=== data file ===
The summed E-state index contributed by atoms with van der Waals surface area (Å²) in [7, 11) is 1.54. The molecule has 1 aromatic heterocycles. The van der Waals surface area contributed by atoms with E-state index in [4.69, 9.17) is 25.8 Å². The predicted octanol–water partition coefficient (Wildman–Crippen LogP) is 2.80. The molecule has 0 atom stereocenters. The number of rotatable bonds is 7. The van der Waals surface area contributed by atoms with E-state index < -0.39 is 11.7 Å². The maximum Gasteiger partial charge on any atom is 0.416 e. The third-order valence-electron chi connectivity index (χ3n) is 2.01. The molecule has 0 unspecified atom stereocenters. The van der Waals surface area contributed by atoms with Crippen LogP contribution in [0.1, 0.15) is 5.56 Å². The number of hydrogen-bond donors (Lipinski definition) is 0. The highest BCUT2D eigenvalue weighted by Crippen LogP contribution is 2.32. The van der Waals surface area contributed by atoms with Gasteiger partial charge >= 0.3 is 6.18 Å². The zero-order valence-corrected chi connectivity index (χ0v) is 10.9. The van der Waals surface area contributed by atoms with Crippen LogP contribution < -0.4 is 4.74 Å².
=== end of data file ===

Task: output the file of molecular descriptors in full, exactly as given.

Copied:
The summed E-state index contributed by atoms with van der Waals surface area (Å²) in [7, 11) is 1.54. The molecule has 1 aromatic heterocycles. The van der Waals surface area contributed by atoms with E-state index in [4.69, 9.17) is 25.8 Å². The predicted octanol–water partition coefficient (Wildman–Crippen LogP) is 2.80. The molecule has 0 atom stereocenters. The number of rotatable bonds is 7. The van der Waals surface area contributed by atoms with E-state index < -0.39 is 11.7 Å². The maximum Gasteiger partial charge on any atom is 0.416 e. The third-order valence-electron chi connectivity index (χ3n) is 2.01. The molecule has 0 unspecified atom stereocenters. The van der Waals surface area contributed by atoms with Crippen LogP contribution in [0.1, 0.15) is 5.56 Å². The number of hydrogen-bond donors (Lipinski definition) is 0. The highest BCUT2D eigenvalue weighted by Crippen LogP contribution is 2.32. The van der Waals surface area contributed by atoms with Gasteiger partial charge >= 0.3 is 6.18 Å². The zero-order valence-corrected chi connectivity index (χ0v) is 10.9. The van der Waals surface area contributed by atoms with Crippen LogP contribution < -0.4 is 4.74 Å².